For example, a priest had been to Hyperion and made contact with a primitive tribe – but it was he who was inducted into their strange religion. Or a non-nonsense soldier kills thousands of baddies, but his dream girl is more of a nightmare, and she’s part of the sinister planet…

Some of it is very good indeed. I especially liked the scholar’s tale, which felt a lot like The Time Traveller’s Wife (I was going to say “which is reminiscent of”, but Hyperion was written a decade earlier). In it, a young girl visits Hyperion with her boyfriend then starts to age backwards, losing another day’s memory every time she wakes up.

She forgets her boyfriend, who sets out to find a cure only to return to an unrecognisable and pre-pubescent child. She stops recording herself messages after playing back too much loss. And the worst part is that the story’s told by her put-upon father, while he cradles a baby.

Another favourite is the consul’s tale, which is so bitter about the cost of expansionism.
"I laughed and locked the wheel in. ‘Nobody gets beyond a petroleum economy. Not while there’s petroleum there. We don’t burn it, if that’s what you mean. But it’s still essential for the production of plastics, synthetics, food base, and keroids. Two hundred billion people use a lot of plastic.’"

Dan Simmons, Hyperion, p. 444.

It’s nicely in contrast to the usual sci-fi stuff in which humanity eats space up like a cancer. Yet the stuff about oil also makes it feel oddly close to home, and not sufficiently distant to convince of the 29th century.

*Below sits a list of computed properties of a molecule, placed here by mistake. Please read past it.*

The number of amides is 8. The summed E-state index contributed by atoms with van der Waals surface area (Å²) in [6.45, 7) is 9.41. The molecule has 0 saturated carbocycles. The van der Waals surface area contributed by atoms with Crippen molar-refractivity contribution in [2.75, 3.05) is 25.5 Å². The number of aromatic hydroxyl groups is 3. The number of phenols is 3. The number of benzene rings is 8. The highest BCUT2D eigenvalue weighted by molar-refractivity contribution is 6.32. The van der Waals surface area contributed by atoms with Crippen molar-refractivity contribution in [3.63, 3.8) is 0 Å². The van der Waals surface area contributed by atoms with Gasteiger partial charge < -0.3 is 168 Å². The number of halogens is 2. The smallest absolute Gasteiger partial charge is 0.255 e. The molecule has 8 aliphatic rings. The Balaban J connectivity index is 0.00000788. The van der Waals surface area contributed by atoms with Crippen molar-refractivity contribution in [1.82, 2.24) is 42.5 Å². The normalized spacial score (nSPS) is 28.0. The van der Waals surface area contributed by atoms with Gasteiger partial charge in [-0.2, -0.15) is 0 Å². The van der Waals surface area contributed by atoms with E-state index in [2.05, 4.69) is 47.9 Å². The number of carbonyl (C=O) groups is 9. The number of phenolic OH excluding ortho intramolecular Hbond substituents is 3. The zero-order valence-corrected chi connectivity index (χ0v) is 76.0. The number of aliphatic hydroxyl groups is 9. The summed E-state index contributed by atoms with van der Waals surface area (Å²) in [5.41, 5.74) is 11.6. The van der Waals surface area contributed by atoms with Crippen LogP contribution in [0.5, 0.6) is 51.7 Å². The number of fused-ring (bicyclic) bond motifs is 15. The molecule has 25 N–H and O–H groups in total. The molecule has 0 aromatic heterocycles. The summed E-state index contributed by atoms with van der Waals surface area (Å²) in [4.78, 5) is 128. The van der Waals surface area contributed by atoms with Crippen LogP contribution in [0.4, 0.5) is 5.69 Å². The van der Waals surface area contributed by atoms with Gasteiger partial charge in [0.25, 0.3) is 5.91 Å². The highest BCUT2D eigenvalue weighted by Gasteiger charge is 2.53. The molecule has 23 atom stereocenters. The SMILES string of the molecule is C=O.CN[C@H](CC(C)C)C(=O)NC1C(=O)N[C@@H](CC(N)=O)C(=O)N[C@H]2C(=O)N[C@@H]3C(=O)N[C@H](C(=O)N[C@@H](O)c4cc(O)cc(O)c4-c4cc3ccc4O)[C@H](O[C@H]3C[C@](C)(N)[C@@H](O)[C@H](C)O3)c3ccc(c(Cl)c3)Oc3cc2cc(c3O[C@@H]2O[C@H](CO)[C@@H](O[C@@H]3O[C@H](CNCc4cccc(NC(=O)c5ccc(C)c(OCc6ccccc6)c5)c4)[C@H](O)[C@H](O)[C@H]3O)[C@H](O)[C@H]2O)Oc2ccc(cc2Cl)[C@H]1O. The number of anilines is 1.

The recommenders have usually mentioned Simmons’s brilliance at world-building. It’s certainly a complex and layered envisioning, but I found it all a bit contrived (the problem with any story about heroes who share the same convoluted destinies).

Simmons builds his world by chucking pretty much everything into the mix – private eyes, AIs and a robot clone of Keats, with rich pickings from Starship Troopers and The Mission. But rather than being convinced by the richness of the culture, I thought it too often too much of a mess.

Throughout, Simmons keeps off-handly mentioning all kinds of futuristic technical kit, the usual way of sneaking in the props that build a complex new world. We don’t need to know exactly what these things are – the very fact that we don’t understand them shows how primitively twenty-first century we are.

But such constant attention to these sci-fi doodads is also oddly fetishistic. Which is hardly helped by how, whenever we meet anyone (though especially when we meet women), we’re treated to a long, descriptive paragraph itemising their physical attributes.

We’re also dutifully informed on every instance of the hardening of women’s nipples, with all the matter-of-factness of pornography.

Chaucer was making a polemic point with his variously cipherous pilgrims, but these here in space are meant to be real, 3D people, and not just convenient avatars.

The ongoing mysteries are intriguing – enough to keep me reading to the end – but the reading experience is not aided by it being slow and clunky and often deadly serious, and told in very long chapters.

The pissed, sweary poet is an unlikely pilgrim and I assume is meant as comic relief. He is neither of those things.

When Simmons gets the characters right – people whose motives and emotional responses we really understand – the book is very effective. In the case of the scholar and the private detective, we really care about what’s going to happen to them.

And then Simmons cheats again with the ending...


(SPOILERS anyone)

(SPOILERS still)

(SPOILERS reading)


The whole thing is a great big set up for something that’s then never delivered. Having explained why they’re all on this ludicrous mission to face down mad and miserable certain deaths, they then walk down a hill… and that’s it.

I’m sure that’s sort of the point, but it still feels rather like cheating.

Cor, that’s all a bit whinging, isn’t it? I’ll speak of one I did enjoy next!